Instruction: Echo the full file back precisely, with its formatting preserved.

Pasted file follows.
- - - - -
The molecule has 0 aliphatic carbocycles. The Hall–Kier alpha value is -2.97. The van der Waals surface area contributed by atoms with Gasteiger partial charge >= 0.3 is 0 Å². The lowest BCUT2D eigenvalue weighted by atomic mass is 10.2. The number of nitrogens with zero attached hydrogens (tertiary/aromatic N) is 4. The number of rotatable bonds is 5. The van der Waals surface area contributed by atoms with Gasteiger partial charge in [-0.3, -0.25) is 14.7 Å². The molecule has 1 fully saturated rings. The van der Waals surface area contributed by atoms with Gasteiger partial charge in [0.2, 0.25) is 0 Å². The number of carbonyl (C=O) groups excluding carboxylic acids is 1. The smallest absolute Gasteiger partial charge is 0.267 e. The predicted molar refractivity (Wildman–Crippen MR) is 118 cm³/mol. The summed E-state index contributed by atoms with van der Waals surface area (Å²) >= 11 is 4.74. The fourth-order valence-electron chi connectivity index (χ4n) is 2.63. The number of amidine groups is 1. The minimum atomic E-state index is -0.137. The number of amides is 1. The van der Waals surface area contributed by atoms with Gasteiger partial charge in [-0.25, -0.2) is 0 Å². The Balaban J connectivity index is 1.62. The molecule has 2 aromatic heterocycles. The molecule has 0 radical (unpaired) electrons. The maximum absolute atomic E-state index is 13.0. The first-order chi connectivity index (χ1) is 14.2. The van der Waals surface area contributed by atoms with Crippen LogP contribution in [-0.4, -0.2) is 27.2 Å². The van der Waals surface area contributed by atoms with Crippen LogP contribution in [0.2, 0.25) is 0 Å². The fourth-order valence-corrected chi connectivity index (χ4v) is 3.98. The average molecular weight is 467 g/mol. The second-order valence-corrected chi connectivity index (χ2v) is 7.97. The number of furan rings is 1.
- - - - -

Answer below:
The molecule has 0 aliphatic carbocycles. The Hall–Kier alpha value is -2.97. The van der Waals surface area contributed by atoms with Gasteiger partial charge >= 0.3 is 0 Å². The lowest BCUT2D eigenvalue weighted by atomic mass is 10.2. The number of nitrogens with zero attached hydrogens (tertiary/aromatic N) is 4. The number of rotatable bonds is 5. The van der Waals surface area contributed by atoms with Gasteiger partial charge in [-0.3, -0.25) is 14.7 Å². The molecule has 1 fully saturated rings. The van der Waals surface area contributed by atoms with Gasteiger partial charge in [0.2, 0.25) is 0 Å². The number of carbonyl (C=O) groups excluding carboxylic acids is 1. The smallest absolute Gasteiger partial charge is 0.267 e. The predicted molar refractivity (Wildman–Crippen MR) is 118 cm³/mol. The summed E-state index contributed by atoms with van der Waals surface area (Å²) >= 11 is 4.74. The fourth-order valence-electron chi connectivity index (χ4n) is 2.63. The number of amidine groups is 1. The minimum atomic E-state index is -0.137. The number of amides is 1. The van der Waals surface area contributed by atoms with Gasteiger partial charge in [-0.25, -0.2) is 0 Å². The Balaban J connectivity index is 1.62. The molecule has 2 aromatic heterocycles. The molecule has 0 radical (unpaired) electrons. The maximum absolute atomic E-state index is 13.0. The first-order chi connectivity index (χ1) is 14.2. The van der Waals surface area contributed by atoms with Crippen LogP contribution in [-0.4, -0.2) is 27.2 Å². The van der Waals surface area contributed by atoms with Crippen LogP contribution in [0.2, 0.25) is 0 Å². The fourth-order valence-corrected chi connectivity index (χ4v) is 3.98. The average molecular weight is 467 g/mol. The second-order valence-corrected chi connectivity index (χ2v) is 7.97. The number of furan rings is 1.